Like I said before, this place is big! I think around 50 acres. It is the best maintained place we have seen in Thailand so far. Everything is immaculate!

Anyway, we left the summer palace and made our way to Wat Maha That. This temple is famous because its pagoda once contained a relic of the lord Buddha. This is the biggest temple we've seen so far, lots and lots of pagodas, however most of the images of Buddha were destroyed during a conflict with Burma (we think). This place is ancient, it is over 600 years old and Kristen was is awe of the ruins.

The Buddha Tree

Think we found 2 intact Buddhas, this is one of them. 

The main pagoda. Previously full of treasures!

2nd Buddha

Next we were off to yet another temple. Wat Na Phra Mane

This green stone buddha is more than 1000 years old.

Then back onto the bus to another temple, Wat Lokayasutharam, home of the 3rd largest reclining Buddha in Thailand (maybe world?).

The bus then dropped us off at a dock to board a boat back to Bangkok. Traveling down the filthiest river I have ever seen took a long time. We saw some cool stuff... a lot more boring stuff. We finally arrived back at our hotel and had a meeting with our Destination Asia rep to book activities for the next day. We bought up the subject of Muay Thai and before we knew it we were in car on our way to the boxing stadium, for what we though was going to be awesome kick boxing...

In reality, most of the fighters were kids or high school students. The 2 fights we found the most brutal were between kids that looked like they were about 8-12. Both of these fights had to be stopped due to 1 fighter being unable to continue.

After a few hours we got to the "Main Event" with a couple of fighters from France. We thought this fight was going to be great. It was over in the first round! You can see in the photos below, the fighter in red slips and cops a kick to the nose, breaking it. The fight was stopped.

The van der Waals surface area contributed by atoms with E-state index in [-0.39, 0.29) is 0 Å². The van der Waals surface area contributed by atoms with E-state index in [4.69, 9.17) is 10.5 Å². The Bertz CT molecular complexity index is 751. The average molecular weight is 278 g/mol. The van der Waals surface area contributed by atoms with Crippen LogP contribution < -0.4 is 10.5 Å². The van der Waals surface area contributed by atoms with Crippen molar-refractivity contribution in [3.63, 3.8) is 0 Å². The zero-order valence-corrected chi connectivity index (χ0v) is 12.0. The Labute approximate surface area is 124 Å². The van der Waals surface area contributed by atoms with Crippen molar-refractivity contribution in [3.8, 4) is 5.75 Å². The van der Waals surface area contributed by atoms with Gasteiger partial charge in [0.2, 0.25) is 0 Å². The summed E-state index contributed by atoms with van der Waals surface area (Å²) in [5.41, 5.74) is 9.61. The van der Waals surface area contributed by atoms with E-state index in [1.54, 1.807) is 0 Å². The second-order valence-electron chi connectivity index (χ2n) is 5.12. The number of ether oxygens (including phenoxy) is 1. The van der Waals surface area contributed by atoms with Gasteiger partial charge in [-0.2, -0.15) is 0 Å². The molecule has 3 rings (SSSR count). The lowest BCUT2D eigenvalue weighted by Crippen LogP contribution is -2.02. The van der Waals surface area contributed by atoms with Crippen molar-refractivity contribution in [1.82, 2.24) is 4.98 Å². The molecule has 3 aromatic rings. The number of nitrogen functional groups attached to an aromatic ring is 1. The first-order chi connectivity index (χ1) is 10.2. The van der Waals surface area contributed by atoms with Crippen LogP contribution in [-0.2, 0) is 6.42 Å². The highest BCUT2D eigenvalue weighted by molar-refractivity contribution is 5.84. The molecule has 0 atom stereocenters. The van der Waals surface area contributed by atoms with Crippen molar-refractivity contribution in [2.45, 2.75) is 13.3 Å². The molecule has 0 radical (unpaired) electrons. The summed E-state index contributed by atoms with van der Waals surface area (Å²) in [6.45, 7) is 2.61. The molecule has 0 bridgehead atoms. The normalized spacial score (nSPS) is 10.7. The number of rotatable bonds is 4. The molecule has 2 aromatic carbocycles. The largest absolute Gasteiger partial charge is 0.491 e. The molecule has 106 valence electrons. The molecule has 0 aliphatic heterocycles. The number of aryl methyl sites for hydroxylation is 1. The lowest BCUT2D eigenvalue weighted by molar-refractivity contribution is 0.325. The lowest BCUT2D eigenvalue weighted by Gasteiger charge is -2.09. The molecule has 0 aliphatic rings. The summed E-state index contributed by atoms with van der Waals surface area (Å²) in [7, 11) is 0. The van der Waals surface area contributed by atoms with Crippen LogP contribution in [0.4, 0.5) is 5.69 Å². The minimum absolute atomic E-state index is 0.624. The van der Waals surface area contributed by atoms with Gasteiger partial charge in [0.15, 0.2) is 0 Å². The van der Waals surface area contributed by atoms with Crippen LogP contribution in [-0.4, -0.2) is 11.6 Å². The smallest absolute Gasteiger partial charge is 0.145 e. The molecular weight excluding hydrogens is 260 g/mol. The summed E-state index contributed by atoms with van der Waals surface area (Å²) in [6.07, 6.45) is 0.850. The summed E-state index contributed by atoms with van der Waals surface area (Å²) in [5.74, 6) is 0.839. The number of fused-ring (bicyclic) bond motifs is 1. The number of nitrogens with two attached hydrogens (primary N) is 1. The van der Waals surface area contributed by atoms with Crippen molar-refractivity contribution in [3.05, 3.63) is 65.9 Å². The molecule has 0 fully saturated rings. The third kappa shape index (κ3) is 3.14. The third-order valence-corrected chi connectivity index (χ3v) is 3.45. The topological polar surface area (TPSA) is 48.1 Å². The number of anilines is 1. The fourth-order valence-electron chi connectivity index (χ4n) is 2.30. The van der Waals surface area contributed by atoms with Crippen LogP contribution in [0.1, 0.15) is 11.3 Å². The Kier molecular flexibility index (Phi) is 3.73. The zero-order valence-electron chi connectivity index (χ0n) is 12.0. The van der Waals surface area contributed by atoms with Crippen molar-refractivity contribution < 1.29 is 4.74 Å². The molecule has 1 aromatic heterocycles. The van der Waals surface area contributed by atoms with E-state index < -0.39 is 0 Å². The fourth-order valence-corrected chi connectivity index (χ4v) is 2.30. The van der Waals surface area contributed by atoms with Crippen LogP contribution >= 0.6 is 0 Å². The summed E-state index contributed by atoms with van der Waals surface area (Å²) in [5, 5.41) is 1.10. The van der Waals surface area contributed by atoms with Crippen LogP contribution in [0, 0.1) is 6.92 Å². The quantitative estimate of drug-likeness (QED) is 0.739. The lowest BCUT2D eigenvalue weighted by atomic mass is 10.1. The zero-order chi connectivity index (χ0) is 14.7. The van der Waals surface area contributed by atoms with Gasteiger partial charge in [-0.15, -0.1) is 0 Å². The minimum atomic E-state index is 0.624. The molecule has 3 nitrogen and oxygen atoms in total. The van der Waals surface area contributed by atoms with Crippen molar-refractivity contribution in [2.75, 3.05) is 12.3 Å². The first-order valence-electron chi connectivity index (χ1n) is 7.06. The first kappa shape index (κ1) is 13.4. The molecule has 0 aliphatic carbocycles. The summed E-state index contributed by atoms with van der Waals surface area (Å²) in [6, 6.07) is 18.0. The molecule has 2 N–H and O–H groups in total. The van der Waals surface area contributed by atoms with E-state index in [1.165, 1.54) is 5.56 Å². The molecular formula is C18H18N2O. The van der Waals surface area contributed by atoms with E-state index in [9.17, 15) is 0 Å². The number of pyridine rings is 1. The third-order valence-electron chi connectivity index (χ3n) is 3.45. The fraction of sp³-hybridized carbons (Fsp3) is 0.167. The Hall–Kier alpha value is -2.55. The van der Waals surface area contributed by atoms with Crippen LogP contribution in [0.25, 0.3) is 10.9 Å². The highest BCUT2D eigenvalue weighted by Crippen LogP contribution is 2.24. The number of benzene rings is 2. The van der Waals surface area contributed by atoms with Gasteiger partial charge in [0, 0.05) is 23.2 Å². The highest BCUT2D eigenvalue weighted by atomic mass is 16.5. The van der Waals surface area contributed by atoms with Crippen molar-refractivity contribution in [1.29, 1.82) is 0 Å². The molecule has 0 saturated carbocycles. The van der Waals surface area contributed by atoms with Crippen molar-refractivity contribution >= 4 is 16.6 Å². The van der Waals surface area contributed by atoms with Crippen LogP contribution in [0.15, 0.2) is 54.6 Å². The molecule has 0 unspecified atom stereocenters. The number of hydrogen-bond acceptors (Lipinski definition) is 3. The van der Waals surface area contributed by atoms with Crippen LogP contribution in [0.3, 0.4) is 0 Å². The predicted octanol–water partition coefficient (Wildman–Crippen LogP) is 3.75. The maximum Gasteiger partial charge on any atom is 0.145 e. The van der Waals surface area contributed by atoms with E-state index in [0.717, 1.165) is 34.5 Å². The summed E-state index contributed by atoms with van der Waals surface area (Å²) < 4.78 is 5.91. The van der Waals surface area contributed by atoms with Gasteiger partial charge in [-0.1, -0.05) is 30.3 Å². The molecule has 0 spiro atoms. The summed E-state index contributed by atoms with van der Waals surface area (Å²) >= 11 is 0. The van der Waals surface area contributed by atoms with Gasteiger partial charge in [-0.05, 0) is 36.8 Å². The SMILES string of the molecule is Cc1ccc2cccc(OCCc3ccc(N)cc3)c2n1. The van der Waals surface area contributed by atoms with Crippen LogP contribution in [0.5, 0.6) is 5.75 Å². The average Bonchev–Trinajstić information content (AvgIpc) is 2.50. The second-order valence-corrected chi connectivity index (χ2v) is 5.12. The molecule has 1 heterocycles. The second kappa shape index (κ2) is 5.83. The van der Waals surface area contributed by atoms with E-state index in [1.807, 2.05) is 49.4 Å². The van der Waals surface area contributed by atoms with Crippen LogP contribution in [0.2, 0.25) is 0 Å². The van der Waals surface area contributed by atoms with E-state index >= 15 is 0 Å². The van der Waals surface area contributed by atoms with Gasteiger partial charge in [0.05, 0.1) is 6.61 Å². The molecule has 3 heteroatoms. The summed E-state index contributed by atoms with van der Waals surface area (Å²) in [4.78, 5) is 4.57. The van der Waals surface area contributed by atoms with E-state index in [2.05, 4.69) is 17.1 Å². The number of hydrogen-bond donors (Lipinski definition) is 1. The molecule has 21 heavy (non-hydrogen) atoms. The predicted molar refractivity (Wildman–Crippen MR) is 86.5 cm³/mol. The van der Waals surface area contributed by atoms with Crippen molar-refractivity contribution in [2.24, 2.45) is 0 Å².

Then we were back to more school yard fights.

The kids fighting below we think were about 9 years old.

After all of the fights were over, we left our ring side seats and headed back to the hotel. It was pretty late by then so we just wanted to crawl into bed.

Day 20

After being up late watching Muay Thai the night before we were once again up at 6 this time off to the River Kwai. 2 hours away...

Our first stop was the Kanchanaburi War Cemetery. Bodies of POW's were moved from camp graveyards to this cemetery after the war.

Then to the railway museum next door (no photos allowed)

Then we were off to the river and the famous bridge.

The rounded metal sections are part of the original bridge from WWII. The squarish sections in the middle are repairs made after the bridge was damaged by Allied bombing. The bridge is still used, but that doesn't stop everyone from walking across the thing when the trains aren't around :P

A Japanese Truck converted to run on the tracks.

2 of the original trains that ran on the line.

After this we were supposed to catch the train to the point were the track ends, however the train had broken down in Bangkok, and wasn't expected for another 4 hours. So we drove to the next destination.

The museum only really has 1 exhibit which is the cutting itself.

Original sleepers from the rail line.

Hellfire Pass was the largest rock cutting along the railway line, and was made using very crude hand tools.

After Hellfire Pass we were taken to another part of the line. The cave below was used as a camp during the war, and due the massive loss of life the locals moved the image of Buddha here as a sign of respect.

View from the cave.

This was our last stop for the tour. So we jumped back into our van for what was supposed to be the 3 hour drive back to Bangkok. It probably would have been 3 hours, if our driver hadn't gotten lost in Bangkok for about an hour. 

Anyway, we've been keeping very busy our last few days in Thailand, hence the double blog update tonight. We fly home tomorrow, any last minute requests from MBK, make them now :P

Next update will be when were finally home :)